At roughly the same time E.G.S. and her daughter raised their concerns, the state was inspecting Karnes for — and finding — deficiencies that could make it ineligible for child care licensure. According to an initial report, inspectors found that a child had been left alone in a bedroom, and they saw unattended cleaning supplies and improper documentation of children’s medications and allergies.

A DFPS spokesperson told the Observer that they’re confident the deficiencies were resolved before the state issued the GEO Group’s child care license.

E.G.S. said she is also struggling with her asylum application because immigration officials require her to give statements — which include descriptions of multiple rapes that occurred in El Salvador — in front of her daughter.

Upon arrival in the United States, migrants sit for an initial interview with a Border Patrol agent. During E.G.S.’ interview, she told the agent that she fled her country because she was raped and struggling financially.

“He told me that he didn’t have anything to do with the problems in my country,” she wrote in a court statement. “When he told me that, I didn’t continue to try to talk with him about how I had been raped and my family threatened.”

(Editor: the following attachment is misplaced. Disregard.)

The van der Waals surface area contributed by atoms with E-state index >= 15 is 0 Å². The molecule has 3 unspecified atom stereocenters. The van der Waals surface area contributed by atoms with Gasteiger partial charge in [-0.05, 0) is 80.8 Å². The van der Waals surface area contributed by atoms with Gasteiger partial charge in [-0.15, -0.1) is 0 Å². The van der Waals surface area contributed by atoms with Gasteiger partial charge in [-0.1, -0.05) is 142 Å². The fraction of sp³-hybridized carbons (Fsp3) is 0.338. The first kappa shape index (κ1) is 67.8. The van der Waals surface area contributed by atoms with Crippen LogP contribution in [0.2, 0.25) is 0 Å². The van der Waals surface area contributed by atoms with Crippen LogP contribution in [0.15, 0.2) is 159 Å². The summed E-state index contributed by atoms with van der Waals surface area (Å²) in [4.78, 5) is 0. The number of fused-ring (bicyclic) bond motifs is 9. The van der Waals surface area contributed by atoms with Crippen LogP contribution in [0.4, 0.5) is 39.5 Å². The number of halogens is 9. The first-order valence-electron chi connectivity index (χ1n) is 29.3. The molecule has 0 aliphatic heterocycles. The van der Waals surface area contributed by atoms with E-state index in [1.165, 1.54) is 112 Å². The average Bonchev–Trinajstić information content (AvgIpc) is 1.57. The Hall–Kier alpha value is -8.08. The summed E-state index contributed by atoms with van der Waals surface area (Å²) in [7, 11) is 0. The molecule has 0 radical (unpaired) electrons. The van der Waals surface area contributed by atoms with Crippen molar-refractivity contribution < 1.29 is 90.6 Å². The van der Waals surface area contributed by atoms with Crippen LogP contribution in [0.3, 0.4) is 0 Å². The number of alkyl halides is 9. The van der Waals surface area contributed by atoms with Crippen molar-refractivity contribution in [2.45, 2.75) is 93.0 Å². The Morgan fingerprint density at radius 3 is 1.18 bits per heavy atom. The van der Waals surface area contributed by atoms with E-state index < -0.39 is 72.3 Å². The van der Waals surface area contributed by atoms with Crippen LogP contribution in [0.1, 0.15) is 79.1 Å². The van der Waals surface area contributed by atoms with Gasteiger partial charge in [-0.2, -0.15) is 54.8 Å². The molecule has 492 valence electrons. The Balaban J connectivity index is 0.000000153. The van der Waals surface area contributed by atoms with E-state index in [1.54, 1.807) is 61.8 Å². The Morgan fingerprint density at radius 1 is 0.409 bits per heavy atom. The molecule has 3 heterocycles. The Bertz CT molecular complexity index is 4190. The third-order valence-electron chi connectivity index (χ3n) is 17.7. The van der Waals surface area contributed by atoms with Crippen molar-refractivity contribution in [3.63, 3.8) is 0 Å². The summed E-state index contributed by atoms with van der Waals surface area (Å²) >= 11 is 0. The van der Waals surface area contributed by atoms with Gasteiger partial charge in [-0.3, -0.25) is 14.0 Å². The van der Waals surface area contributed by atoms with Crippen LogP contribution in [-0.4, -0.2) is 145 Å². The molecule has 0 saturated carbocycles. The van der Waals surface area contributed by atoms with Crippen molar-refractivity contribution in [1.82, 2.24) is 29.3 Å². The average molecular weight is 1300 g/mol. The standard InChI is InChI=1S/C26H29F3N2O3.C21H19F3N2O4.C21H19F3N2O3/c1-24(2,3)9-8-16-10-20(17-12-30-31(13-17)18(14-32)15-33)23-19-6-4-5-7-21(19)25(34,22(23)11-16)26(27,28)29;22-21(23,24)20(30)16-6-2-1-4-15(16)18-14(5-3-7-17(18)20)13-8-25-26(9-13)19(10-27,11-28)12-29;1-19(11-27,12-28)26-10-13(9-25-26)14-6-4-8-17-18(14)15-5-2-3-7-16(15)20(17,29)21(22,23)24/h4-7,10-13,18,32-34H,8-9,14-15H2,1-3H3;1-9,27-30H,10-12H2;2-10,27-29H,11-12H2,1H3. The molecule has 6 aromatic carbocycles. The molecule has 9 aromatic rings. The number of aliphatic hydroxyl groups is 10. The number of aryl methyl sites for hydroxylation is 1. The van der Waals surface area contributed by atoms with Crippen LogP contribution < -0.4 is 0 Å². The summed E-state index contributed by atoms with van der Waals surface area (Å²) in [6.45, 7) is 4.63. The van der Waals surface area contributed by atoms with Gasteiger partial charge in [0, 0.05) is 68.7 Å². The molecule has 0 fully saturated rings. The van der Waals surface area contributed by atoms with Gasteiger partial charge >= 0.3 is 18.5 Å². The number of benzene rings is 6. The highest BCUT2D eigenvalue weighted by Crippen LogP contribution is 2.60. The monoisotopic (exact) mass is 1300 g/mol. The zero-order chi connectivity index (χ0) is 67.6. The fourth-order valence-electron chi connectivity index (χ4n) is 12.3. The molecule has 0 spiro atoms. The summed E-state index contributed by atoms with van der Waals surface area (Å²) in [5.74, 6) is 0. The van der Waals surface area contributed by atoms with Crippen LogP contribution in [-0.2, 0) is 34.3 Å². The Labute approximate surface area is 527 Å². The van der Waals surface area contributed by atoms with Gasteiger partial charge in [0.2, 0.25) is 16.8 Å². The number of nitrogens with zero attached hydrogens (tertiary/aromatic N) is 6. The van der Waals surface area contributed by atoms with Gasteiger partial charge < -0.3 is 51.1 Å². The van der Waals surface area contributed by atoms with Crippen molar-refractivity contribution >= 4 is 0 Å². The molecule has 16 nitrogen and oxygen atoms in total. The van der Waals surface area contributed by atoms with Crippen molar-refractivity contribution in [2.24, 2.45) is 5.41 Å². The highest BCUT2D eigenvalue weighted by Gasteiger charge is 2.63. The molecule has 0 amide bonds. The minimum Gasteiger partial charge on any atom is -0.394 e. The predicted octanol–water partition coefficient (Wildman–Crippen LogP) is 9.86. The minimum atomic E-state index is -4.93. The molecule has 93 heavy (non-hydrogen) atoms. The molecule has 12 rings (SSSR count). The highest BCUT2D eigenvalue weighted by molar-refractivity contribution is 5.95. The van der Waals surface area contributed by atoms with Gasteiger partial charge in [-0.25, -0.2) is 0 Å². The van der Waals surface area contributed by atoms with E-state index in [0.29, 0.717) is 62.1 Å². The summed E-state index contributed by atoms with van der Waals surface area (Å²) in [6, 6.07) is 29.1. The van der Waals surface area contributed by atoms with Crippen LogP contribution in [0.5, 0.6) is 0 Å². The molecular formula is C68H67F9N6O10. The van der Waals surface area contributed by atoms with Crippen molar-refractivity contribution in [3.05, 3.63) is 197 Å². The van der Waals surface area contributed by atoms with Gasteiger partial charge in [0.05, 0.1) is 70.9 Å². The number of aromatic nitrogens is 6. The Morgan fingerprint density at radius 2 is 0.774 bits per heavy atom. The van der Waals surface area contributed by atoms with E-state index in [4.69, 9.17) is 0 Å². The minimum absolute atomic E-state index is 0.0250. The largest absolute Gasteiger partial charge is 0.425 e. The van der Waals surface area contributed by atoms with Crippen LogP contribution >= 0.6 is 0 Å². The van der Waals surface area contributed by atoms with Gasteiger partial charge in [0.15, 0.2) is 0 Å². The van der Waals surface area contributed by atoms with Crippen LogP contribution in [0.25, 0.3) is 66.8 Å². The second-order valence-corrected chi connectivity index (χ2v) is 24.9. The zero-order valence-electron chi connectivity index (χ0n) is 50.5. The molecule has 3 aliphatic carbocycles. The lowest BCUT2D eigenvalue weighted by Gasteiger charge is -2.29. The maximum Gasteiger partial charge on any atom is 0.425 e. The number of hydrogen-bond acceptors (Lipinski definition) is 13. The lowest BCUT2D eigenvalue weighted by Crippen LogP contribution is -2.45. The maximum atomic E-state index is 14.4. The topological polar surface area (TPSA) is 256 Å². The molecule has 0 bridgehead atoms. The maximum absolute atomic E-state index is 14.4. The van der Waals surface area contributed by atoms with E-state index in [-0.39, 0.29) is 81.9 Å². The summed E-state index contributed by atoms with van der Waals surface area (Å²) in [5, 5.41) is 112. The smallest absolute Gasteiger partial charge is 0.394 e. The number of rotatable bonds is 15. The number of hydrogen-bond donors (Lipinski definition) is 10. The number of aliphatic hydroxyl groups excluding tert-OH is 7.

During her next interview with an asylum officer inside Karnes a few weeks later, E.G.S. hesitated to mention her rape, she said in court documents, “because my daughter does not know what happened to me and she was present in the room.”

While the asylum officer told her she didn’t have a case, pro bono attorneys at the legal group RAICES disagree. Jonathan Ryan, executive director of RAICES, has filed multiple petitions to secure a second interview for E.G.S. so that she can tell her full story to immigration officials.

“It’s a prosecutorial system that seeks to deport as many refugees as they can before they have a chance to adjudicate their claims,” Ryan said. “What we’re asking for is not that asylum be granted, we’re just asking that this lady be allowed to ask for it.”

Ryan said women like E.G.S. shouldn’t be penalized for not immediately opening up to immigration police about sexual violence in their pasts.

“To expect that she is going to pour her heart out under a state of arrest by a man with a gun is absurd,” Ryan said. “This reinforces why women are afraid, because when they do, they’re shut down.”

For now, E.G.S and her daughter remain in Karnes, where they say they “feel like prisoners.” In a phone interview, E.G.S. said through an interpreter that her daughter’s demeanor has changed significantly: she doesn’t want to be left alone, she’s lost her appetite, and isn’t making friends.

“I worry the most for my daughter,” E.G.S. said in court documents. “She is afraid here. She lives in fear that she will be assaulted again within this place. She cannot sleep and she doesn’t want to leave my side …. My daughter asks me, ‘When will we go?’ ‘How long will we be here?’ ‘Will we be deported?’ I don’t know what to tell her.”

Alexa Garcia-Ditta is a staff writer (and former intern) covering women's health, reproductive health and health care access.

You May Also Like:

Published at 2:42 pm CST
Top